WHO urges China to share raw data on early COVID-19 cases, stating that preventing future pandemics is “extremely important”


On August 12, the World Health Organization (WHO) stated that “it is very important to know how the COVID-19 pandemic began,” and provided raw data from early cases of COVID-19. He urged China to share and set an example for establishing its origins. All future animals-of human spillover events.

and statement On Thursday, WHO reiterated the importance of uncovering the origin of the virus first detected in Wuhan, China in December 2019, “everything needed to enable the next series of studies. We asked for data and access to. We started as soon as possible. “

In January 2021, a WHO-led team spent four weeks in and around Wuhan’s central city with Chinese researchers investigating the cause of the pandemic.

In March, researchers said the virus could have transmitted from bats to humans via another animal, “it was considered a very unlikely route for laboratory invasion.” Said.

However, many countries, including the United States, and some scientists questioned the findings, critics pointed out that the Chinese Communist Party administration played an important role in their investigation, and said they were once again engaged in cover-ups. Blame.

In July, WHO Executive Secretary Tedros Adanom Gebreyes told reporters that the investigation into the cause of the COVID-19 pandemic in China was hampered by a lack of raw data on the first day of infection in China. Asked for greater transparency.

Meanwhile, Danish scientist Peter Ben Enbarek, who led an international mission to Wuhan, told laboratory employees that the virus was transmitted from bats to humans while taking samples in the field. He said it falls under one of the likely hypotheses about whether it was transmitted.

Authorities called for a follow-up study of the origin of the virus, including further research in China, along with a lab audit recently rejected by Chinese authorities.

“After the publication of the WHO-China Joint Report on Phase 1 Studies on the Origin of the SARS-CoV-2 Virus in March 2021, WHO outlined the following series of studies that need to be undertaken. We continue to discuss the next steps with member states and experts, “WHO wrote in a statement Thursday.

“To move forward, WHO will work with all governments to depoliticize the situation, accelerate origin studies, and, importantly, a common framework for future emerging pathogens with potential pandemics. We ask you to work together to develop. “

The organization reiterated that investigating the origin of the virus “should not be an exercise that causes blame, pointing, or political point scoring,” and “access to data is very important for developing an understanding of science. It was important and somehow politicized. “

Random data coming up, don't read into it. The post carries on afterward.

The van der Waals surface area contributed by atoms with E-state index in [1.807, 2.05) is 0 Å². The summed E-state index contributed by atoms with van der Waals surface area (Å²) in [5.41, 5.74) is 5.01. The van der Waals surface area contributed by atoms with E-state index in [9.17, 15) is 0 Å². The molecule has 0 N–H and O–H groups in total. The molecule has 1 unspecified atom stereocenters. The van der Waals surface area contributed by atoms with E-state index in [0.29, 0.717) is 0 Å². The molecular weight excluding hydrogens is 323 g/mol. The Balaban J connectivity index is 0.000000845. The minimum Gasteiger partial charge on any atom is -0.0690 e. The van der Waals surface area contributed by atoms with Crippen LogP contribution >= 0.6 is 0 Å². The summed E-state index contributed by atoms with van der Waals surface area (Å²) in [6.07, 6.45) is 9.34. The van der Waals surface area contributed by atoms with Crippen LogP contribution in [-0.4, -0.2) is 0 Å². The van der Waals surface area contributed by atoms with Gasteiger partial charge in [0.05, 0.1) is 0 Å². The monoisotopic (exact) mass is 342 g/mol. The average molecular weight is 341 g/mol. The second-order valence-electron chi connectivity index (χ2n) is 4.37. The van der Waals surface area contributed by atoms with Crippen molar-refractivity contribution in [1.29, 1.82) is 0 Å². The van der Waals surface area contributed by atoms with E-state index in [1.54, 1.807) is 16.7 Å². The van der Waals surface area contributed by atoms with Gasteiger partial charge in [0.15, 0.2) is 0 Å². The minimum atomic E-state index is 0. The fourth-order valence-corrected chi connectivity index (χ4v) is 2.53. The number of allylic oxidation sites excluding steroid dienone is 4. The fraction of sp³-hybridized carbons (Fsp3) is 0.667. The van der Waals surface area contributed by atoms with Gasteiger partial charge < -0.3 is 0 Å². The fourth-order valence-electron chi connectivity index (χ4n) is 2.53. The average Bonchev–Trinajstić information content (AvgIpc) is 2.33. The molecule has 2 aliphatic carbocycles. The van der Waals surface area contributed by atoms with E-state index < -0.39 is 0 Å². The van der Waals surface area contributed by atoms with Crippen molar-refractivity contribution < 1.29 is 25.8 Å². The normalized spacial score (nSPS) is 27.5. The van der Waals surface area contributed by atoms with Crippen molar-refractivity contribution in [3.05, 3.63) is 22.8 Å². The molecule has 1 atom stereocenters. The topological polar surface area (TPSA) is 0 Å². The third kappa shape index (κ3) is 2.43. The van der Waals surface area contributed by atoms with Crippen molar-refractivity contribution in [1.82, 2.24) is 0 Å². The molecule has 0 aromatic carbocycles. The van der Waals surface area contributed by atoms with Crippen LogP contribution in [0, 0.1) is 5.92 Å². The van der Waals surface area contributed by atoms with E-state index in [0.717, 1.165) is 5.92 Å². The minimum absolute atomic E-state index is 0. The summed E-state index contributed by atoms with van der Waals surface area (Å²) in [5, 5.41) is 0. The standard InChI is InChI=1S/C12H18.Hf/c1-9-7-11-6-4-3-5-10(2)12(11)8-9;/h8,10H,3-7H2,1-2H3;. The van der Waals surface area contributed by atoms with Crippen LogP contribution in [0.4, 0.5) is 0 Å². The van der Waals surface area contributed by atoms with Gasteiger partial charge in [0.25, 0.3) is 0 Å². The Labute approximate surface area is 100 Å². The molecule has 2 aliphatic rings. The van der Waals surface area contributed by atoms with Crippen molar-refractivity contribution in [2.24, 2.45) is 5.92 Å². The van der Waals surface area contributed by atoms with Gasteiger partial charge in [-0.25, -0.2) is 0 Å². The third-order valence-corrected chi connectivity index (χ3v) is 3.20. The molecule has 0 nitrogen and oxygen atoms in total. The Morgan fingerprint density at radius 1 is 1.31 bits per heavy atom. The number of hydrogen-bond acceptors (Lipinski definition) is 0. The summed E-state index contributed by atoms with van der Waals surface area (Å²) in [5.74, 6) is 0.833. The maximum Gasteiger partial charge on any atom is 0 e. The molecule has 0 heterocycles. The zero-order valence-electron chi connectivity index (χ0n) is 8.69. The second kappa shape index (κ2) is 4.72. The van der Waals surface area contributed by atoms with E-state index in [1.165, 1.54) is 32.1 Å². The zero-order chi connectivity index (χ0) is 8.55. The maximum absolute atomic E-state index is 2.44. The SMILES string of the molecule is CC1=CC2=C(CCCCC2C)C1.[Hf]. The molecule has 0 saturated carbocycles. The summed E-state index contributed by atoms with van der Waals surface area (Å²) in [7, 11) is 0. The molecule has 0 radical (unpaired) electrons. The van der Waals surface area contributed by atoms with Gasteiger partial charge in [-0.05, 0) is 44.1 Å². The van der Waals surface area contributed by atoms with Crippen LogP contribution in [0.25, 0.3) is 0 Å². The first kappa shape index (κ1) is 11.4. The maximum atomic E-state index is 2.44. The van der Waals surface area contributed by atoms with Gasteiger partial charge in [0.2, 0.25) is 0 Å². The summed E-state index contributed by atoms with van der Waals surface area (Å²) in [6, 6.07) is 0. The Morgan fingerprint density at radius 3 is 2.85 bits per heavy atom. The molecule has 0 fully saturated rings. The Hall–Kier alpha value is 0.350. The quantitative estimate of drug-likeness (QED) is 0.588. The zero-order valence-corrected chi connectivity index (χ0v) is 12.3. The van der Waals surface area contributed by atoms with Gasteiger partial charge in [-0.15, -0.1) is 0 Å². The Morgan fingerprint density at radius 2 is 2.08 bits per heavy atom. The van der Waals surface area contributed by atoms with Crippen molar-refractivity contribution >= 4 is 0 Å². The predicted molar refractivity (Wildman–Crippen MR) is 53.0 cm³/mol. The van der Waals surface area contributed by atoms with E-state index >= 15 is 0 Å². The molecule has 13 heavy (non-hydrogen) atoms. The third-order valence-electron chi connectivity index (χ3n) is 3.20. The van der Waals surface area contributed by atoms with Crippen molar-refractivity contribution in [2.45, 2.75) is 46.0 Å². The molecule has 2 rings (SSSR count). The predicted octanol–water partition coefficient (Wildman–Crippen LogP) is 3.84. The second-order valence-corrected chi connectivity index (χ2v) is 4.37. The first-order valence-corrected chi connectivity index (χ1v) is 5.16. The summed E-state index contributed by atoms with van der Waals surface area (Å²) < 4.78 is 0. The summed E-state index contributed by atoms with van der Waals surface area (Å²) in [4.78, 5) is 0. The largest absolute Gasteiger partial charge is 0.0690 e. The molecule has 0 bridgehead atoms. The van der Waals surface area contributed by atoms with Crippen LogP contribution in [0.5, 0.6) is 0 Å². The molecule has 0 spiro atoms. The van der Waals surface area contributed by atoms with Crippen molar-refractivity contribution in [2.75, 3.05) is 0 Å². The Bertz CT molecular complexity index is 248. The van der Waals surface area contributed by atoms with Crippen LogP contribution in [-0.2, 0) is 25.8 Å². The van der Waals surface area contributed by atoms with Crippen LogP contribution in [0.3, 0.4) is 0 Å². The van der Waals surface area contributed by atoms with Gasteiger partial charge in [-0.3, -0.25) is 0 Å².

WHO said it is cooperating with many countries that have reported detection of SARS-CoV-2 in samples from biological specimens stored since 2019. In Italy, the results of such studies have become easier for independent assessments by international laboratories. Included a blind retest of blood samples before the pandemic.

“Sharing raw data and allowing samples to be retested in laboratories outside Italy reflects the best scientific solidarity and includes China so that research of origin can proceed quickly. It’s the same as we encourage all countries to support, and effectively, “WHO said.

The organization also said China and other member states have suggested that “origin studies have been politicized, or WHO has acted due to political pressure.”

In response, WHO stated that it reviewed Phase 1 research reports and determined that “there is insufficient scientific evidence to rule out any of the hypotheses,” especially in relation to Labreak theory. rice field.

“It’s important to have access to all the data, consider scientific best practices, and consider the mechanisms that WHO is already implementing,” the agency wrote. “WHO focuses solely on science, provides solutions and builds solidarity.”

“Analyzing and improving laboratory safety and protocols at all laboratories around the world, including China, is important to our collective biosafety and security.”

Chinese officials rejected the idea that the virus came from the laboratory and claimed to have caused a natural jump from animals to humans.

On Friday, China also called for a new call from the World Health Organization for raw data to virus origin, saying it supported “scientific” efforts rather than “political” efforts to find out how the virus began. Refused.

“We oppose political pursuits … and abandon the joint report issued” from the WHO team’s visit to Wuhan in January, Deputy Foreign Minister Ma Zhaoxu told reporters. “We support scientific tracking.”

Ma also rejected the proposal for a new research line.

“The conclusions and recommendations of the WHO-China joint report have been recognized by the international community and the scientific community,” he said.

“Future global traceability work needs to be done further based on this report and can be done instead of starting a new report.”

Catabella Roberts